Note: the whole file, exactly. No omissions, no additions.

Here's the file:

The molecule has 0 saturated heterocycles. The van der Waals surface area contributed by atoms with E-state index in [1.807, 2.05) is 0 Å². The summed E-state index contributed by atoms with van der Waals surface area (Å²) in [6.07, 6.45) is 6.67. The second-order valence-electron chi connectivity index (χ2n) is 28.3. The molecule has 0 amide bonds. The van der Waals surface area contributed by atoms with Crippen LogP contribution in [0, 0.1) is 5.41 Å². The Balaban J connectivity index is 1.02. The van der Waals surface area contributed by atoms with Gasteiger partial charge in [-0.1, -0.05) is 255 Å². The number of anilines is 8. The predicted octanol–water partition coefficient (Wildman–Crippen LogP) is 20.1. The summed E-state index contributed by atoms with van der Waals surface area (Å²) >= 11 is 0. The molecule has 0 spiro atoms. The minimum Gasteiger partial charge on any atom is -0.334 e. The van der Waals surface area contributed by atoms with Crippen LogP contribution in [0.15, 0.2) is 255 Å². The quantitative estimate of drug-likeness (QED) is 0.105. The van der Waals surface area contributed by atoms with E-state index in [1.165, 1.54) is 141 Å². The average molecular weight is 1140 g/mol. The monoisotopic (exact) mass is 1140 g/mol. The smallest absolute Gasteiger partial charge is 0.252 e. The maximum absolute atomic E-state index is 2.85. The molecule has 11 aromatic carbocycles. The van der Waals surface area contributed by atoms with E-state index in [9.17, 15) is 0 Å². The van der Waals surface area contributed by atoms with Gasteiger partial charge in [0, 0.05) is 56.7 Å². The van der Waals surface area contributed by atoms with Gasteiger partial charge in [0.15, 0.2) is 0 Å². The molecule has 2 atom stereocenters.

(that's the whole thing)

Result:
The molecule has 0 saturated heterocycles. The van der Waals surface area contributed by atoms with E-state index in [1.807, 2.05) is 0 Å². The summed E-state index contributed by atoms with van der Waals surface area (Å²) in [6.07, 6.45) is 6.67. The second-order valence-electron chi connectivity index (χ2n) is 28.3. The molecule has 0 amide bonds. The van der Waals surface area contributed by atoms with Crippen LogP contribution in [0, 0.1) is 5.41 Å². The Balaban J connectivity index is 1.02. The van der Waals surface area contributed by atoms with Gasteiger partial charge in [-0.1, -0.05) is 255 Å². The number of anilines is 8. The predicted octanol–water partition coefficient (Wildman–Crippen LogP) is 20.1. The summed E-state index contributed by atoms with van der Waals surface area (Å²) >= 11 is 0. The molecule has 0 spiro atoms. The minimum Gasteiger partial charge on any atom is -0.334 e. The van der Waals surface area contributed by atoms with Crippen LogP contribution in [0.15, 0.2) is 255 Å². The quantitative estimate of drug-likeness (QED) is 0.105. The van der Waals surface area contributed by atoms with E-state index in [1.165, 1.54) is 141 Å². The average molecular weight is 1140 g/mol. The monoisotopic (exact) mass is 1140 g/mol. The smallest absolute Gasteiger partial charge is 0.252 e. The maximum absolute atomic E-state index is 2.85. The molecule has 11 aromatic carbocycles. The van der Waals surface area contributed by atoms with E-state index in [9.17, 15) is 0 Å². The van der Waals surface area contributed by atoms with Gasteiger partial charge in [0, 0.05) is 56.7 Å². The van der Waals surface area contributed by atoms with Gasteiger partial charge in [0.15, 0.2) is 0 Å². The molecule has 2 atom stereocenters.